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Taking Science Back to School


Hands-On Science Wins Hands-Down


Solar Powered Summer


Quirky Kids in All Their Glory


Helping Young Minds Take Flight


Let The Fun Begin, with Science!


The Science of Play


Pulling the Plug on Programmed Learning


Out of the Classroom and Into the Woods


Nature's Grammar


Mother Nature Strikes the Balance


School's Out, Let the Learning Begin!


Bringing Science Home


The Natural Child in a Digital World


Science Nearly Extinct in Bay Area Schools


"What If?" Science: Turning a Science Fair Project into an Experiment


Choosing the Best Camp for Your Child


Getting Lost in the Great Indoors


Sarah Shaffer on making Nobel winners out of science campers


Taking Science Back to School

Taking Science Back to School

By Sarah Shaffer

There's something about the classroom that can give science a bad rap. It doesn't have to be that way. The best science education captures the best of play, but too often the specter of being graded on right or wrong answers can introduce an element of anxiety that overrides our children's creative curiosity. If your youngsters have been fortunate enough to have experienced a summer filled with unstructured outdoor time, they've already been engaged in the kinds of exploration that defines science. They just may not call it by that name. What can parents do to make sure our kids take a happy sense of discovery with them as they head back to school and the confines of the formal classroom?

It starts with nurturing your own sense of curiosity. During the school year, it's more important than ever to remember that learning is fun. The thing I love about science is that there is still so much we don't know, still so much left to be explored. Each new discovery opens the door to an ever wider world, filled with wonders we might not have imagined possible just a few years ago. Scan the headlines in the science section of the newspaper and talk with your kids about what you find there. Even things we thought were established science can be challenged. Do you have a son or daughter who is wild for dinosaurs? Ask them to weigh in on whether they were all killed off by an asteroid slamming into the earth or perhaps by a more gradual series of volcanic eruptions that ripped the earth open, spewing forth chemicals and ash that caused mass extinctions. In either case, the scientific investigations have all the dramatic elements of fire and fury found in their favorite scary stories.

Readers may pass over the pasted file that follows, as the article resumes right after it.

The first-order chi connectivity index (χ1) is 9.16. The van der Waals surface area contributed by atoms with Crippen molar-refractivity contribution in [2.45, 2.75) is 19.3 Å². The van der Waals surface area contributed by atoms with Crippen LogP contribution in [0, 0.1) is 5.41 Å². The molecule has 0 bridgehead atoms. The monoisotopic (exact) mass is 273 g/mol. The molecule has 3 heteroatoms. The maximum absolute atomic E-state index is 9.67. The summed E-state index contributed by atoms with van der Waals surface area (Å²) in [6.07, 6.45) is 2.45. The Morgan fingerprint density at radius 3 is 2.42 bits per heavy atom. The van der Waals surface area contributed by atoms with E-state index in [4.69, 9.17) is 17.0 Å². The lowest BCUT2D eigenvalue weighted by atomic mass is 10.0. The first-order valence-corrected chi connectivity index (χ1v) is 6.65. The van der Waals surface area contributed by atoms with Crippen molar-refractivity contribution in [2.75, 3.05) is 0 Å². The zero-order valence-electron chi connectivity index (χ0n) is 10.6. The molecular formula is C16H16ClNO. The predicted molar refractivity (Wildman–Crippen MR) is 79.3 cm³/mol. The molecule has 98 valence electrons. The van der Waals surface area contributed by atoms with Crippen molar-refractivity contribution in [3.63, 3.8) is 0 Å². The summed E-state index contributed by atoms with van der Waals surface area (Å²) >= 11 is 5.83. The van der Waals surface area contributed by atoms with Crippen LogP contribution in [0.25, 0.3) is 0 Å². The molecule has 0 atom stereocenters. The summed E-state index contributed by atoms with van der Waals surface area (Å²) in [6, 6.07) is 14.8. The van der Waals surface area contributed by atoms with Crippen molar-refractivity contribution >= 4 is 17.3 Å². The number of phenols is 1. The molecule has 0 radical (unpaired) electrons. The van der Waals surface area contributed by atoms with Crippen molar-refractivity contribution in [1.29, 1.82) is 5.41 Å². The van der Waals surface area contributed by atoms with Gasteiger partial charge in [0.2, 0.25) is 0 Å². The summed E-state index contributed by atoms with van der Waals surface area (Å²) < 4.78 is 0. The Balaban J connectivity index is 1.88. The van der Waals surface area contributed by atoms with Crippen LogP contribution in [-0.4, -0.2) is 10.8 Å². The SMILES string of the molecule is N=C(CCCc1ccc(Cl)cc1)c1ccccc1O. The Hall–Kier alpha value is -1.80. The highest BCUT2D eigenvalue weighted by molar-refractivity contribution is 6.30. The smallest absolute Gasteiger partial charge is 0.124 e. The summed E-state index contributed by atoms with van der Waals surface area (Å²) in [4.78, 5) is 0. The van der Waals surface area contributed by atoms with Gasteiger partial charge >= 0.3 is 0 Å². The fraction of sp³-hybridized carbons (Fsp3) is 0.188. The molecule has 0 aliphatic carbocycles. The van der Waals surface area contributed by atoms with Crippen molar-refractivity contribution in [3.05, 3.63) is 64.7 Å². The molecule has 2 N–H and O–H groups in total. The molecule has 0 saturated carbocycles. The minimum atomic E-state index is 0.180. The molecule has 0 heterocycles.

Talk with your children about what they're learning in school. Banish the fear of being wrong by admitting that not even you have all the answers. Ask them why they think plants turn toward the sun. Encourage them to come up with possible answers and ways they could test each of them. Scientific discovery is just that. Discovery. And, of course, as someone who runs outdoor science and nature camps, I am a big believer in making sure your kids treat Mother Nature as their own private cabinet of curiosities. Science is an exploration, an adventure, a detective story, a puzzle waiting to be solved. As your children head back to school, make sure they take a love of science back with them. And if you sense that formal instruction is taking the edge off some of that summer-inspired eagerness to figure stuff out, you might want to explore various after school science enrichment classes where fear of failing is not part of the educational equation. Keeping a passion for science alive is as easy as nurturing a playful sense of fun and discovery.

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Sarah Shaffer, award-winning educator, has been offering unique science and nature programs for children, parents, and teachers for over twenty years. She takes children outdoors all summer at This Land is Your Land Summer Day Camp. More information about Sarah's Science can be found at www.sarahscience.com.


Space still available in all weeks of summer camp!



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